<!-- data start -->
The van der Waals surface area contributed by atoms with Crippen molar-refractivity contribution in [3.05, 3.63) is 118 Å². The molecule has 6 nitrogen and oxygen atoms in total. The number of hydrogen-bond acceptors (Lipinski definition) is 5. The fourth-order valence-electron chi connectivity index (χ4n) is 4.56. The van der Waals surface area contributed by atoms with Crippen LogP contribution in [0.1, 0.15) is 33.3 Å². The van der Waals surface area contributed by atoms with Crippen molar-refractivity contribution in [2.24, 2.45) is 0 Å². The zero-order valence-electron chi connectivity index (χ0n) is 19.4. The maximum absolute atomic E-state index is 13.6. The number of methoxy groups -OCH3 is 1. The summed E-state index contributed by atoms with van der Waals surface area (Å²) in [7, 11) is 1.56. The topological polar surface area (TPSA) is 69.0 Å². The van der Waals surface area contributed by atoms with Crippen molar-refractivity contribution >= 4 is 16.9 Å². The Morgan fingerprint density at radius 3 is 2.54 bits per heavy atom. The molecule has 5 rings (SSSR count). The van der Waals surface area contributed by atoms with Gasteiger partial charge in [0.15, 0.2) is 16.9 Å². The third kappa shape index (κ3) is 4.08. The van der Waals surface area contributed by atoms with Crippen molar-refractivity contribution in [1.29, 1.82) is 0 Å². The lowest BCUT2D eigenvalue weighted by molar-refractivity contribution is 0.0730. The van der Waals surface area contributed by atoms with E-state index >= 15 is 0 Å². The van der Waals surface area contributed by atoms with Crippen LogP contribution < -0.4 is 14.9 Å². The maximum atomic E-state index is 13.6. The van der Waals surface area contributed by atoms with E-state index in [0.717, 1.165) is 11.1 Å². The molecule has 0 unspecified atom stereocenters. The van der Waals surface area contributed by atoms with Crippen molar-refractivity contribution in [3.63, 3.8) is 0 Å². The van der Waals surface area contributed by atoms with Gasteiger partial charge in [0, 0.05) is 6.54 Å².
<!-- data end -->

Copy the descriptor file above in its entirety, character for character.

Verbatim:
The van der Waals surface area contributed by atoms with Crippen molar-refractivity contribution in [3.05, 3.63) is 118 Å². The molecule has 6 nitrogen and oxygen atoms in total. The number of hydrogen-bond acceptors (Lipinski definition) is 5. The fourth-order valence-electron chi connectivity index (χ4n) is 4.56. The van der Waals surface area contributed by atoms with Crippen LogP contribution in [0.1, 0.15) is 33.3 Å². The van der Waals surface area contributed by atoms with Crippen molar-refractivity contribution in [2.24, 2.45) is 0 Å². The zero-order valence-electron chi connectivity index (χ0n) is 19.4. The maximum absolute atomic E-state index is 13.6. The number of methoxy groups -OCH3 is 1. The summed E-state index contributed by atoms with van der Waals surface area (Å²) in [7, 11) is 1.56. The topological polar surface area (TPSA) is 69.0 Å². The van der Waals surface area contributed by atoms with Crippen molar-refractivity contribution >= 4 is 16.9 Å². The Morgan fingerprint density at radius 3 is 2.54 bits per heavy atom. The molecule has 5 rings (SSSR count). The van der Waals surface area contributed by atoms with Gasteiger partial charge in [0.15, 0.2) is 16.9 Å². The third kappa shape index (κ3) is 4.08. The van der Waals surface area contributed by atoms with Crippen molar-refractivity contribution in [1.29, 1.82) is 0 Å². The lowest BCUT2D eigenvalue weighted by molar-refractivity contribution is 0.0730. The van der Waals surface area contributed by atoms with E-state index >= 15 is 0 Å². The van der Waals surface area contributed by atoms with Crippen LogP contribution < -0.4 is 14.9 Å². The maximum atomic E-state index is 13.6. The van der Waals surface area contributed by atoms with E-state index in [0.717, 1.165) is 11.1 Å². The molecule has 0 unspecified atom stereocenters. The van der Waals surface area contributed by atoms with Crippen molar-refractivity contribution in [3.63, 3.8) is 0 Å². The van der Waals surface area contributed by atoms with Gasteiger partial charge in [0, 0.05) is 6.54 Å².